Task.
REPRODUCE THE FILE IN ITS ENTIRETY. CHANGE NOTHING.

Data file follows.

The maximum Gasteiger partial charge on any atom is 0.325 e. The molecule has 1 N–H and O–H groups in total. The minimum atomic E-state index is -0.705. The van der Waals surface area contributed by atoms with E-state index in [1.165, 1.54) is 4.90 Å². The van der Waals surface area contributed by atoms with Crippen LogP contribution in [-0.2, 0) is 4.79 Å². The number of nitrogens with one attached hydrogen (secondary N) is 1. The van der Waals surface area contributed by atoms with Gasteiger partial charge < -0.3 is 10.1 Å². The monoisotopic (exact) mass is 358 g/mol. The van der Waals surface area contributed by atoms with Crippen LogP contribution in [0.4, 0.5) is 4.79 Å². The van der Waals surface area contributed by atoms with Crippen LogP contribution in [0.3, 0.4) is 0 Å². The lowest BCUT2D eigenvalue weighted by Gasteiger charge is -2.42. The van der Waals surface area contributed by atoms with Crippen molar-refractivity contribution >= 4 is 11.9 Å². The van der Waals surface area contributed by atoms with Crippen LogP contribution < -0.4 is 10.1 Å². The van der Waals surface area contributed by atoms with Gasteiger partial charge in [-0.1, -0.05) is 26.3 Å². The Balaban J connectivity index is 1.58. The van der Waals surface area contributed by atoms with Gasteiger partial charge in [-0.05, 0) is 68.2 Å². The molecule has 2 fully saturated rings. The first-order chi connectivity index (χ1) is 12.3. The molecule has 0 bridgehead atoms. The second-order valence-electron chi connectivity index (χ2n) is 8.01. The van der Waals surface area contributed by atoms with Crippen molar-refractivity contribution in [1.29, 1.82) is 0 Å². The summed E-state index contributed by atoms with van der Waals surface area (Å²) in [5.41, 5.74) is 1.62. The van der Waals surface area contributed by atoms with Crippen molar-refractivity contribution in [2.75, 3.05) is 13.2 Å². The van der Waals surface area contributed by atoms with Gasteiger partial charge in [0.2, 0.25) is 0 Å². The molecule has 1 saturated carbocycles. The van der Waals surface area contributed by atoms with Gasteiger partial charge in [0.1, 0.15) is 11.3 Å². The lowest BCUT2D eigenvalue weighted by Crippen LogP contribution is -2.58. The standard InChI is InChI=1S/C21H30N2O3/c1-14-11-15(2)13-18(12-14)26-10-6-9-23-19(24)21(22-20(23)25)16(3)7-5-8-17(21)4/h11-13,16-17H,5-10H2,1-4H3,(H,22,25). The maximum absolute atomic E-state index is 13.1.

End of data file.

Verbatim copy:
The maximum Gasteiger partial charge on any atom is 0.325 e. The molecule has 1 N–H and O–H groups in total. The minimum atomic E-state index is -0.705. The van der Waals surface area contributed by atoms with E-state index in [1.165, 1.54) is 4.90 Å². The van der Waals surface area contributed by atoms with Crippen LogP contribution in [-0.2, 0) is 4.79 Å². The number of nitrogens with one attached hydrogen (secondary N) is 1. The van der Waals surface area contributed by atoms with Gasteiger partial charge < -0.3 is 10.1 Å². The monoisotopic (exact) mass is 358 g/mol. The van der Waals surface area contributed by atoms with Crippen LogP contribution in [0.4, 0.5) is 4.79 Å². The van der Waals surface area contributed by atoms with Crippen LogP contribution in [0.3, 0.4) is 0 Å². The lowest BCUT2D eigenvalue weighted by Gasteiger charge is -2.42. The van der Waals surface area contributed by atoms with Crippen molar-refractivity contribution >= 4 is 11.9 Å². The van der Waals surface area contributed by atoms with Crippen LogP contribution < -0.4 is 10.1 Å². The van der Waals surface area contributed by atoms with Gasteiger partial charge in [-0.1, -0.05) is 26.3 Å². The Balaban J connectivity index is 1.58. The van der Waals surface area contributed by atoms with Gasteiger partial charge in [-0.05, 0) is 68.2 Å². The molecule has 2 fully saturated rings. The first-order chi connectivity index (χ1) is 12.3. The molecule has 0 bridgehead atoms. The second-order valence-electron chi connectivity index (χ2n) is 8.01. The van der Waals surface area contributed by atoms with Crippen molar-refractivity contribution in [1.29, 1.82) is 0 Å². The summed E-state index contributed by atoms with van der Waals surface area (Å²) in [5.41, 5.74) is 1.62. The van der Waals surface area contributed by atoms with Crippen molar-refractivity contribution in [2.75, 3.05) is 13.2 Å². The van der Waals surface area contributed by atoms with Gasteiger partial charge in [0.2, 0.25) is 0 Å². The molecule has 1 saturated carbocycles. The van der Waals surface area contributed by atoms with Gasteiger partial charge in [0.1, 0.15) is 11.3 Å². The lowest BCUT2D eigenvalue weighted by Crippen LogP contribution is -2.58. The standard InChI is InChI=1S/C21H30N2O3/c1-14-11-15(2)13-18(12-14)26-10-6-9-23-19(24)21(22-20(23)25)16(3)7-5-8-17(21)4/h11-13,16-17H,5-10H2,1-4H3,(H,22,25). The maximum absolute atomic E-state index is 13.1.